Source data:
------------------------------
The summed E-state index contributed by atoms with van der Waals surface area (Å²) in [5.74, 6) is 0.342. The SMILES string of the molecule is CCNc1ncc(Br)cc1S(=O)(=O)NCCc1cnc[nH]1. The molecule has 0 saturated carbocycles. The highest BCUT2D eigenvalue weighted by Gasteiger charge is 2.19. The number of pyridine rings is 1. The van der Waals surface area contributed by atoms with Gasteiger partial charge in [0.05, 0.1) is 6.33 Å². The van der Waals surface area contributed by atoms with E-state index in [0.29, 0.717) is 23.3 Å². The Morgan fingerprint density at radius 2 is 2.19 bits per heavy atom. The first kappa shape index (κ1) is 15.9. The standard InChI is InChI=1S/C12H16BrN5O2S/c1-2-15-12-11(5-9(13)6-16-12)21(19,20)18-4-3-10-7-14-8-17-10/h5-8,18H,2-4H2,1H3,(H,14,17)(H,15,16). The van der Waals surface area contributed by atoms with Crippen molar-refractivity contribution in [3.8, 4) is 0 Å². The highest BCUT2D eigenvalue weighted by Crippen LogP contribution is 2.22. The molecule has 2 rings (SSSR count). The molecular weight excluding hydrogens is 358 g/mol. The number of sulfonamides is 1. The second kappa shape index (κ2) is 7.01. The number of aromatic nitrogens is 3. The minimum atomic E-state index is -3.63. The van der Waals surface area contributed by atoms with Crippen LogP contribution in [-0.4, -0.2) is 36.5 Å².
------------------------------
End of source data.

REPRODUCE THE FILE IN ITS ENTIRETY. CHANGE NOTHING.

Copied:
The summed E-state index contributed by atoms with van der Waals surface area (Å²) in [5.74, 6) is 0.342. The SMILES string of the molecule is CCNc1ncc(Br)cc1S(=O)(=O)NCCc1cnc[nH]1. The molecule has 0 saturated carbocycles. The highest BCUT2D eigenvalue weighted by Gasteiger charge is 2.19. The number of pyridine rings is 1. The van der Waals surface area contributed by atoms with Gasteiger partial charge in [0.05, 0.1) is 6.33 Å². The van der Waals surface area contributed by atoms with E-state index in [0.29, 0.717) is 23.3 Å². The Morgan fingerprint density at radius 2 is 2.19 bits per heavy atom. The first kappa shape index (κ1) is 15.9. The standard InChI is InChI=1S/C12H16BrN5O2S/c1-2-15-12-11(5-9(13)6-16-12)21(19,20)18-4-3-10-7-14-8-17-10/h5-8,18H,2-4H2,1H3,(H,14,17)(H,15,16). The van der Waals surface area contributed by atoms with Crippen molar-refractivity contribution in [3.8, 4) is 0 Å². The highest BCUT2D eigenvalue weighted by Crippen LogP contribution is 2.22. The molecule has 2 rings (SSSR count). The molecular weight excluding hydrogens is 358 g/mol. The number of sulfonamides is 1. The second kappa shape index (κ2) is 7.01. The number of aromatic nitrogens is 3. The minimum atomic E-state index is -3.63. The van der Waals surface area contributed by atoms with Crippen LogP contribution in [-0.4, -0.2) is 36.5 Å².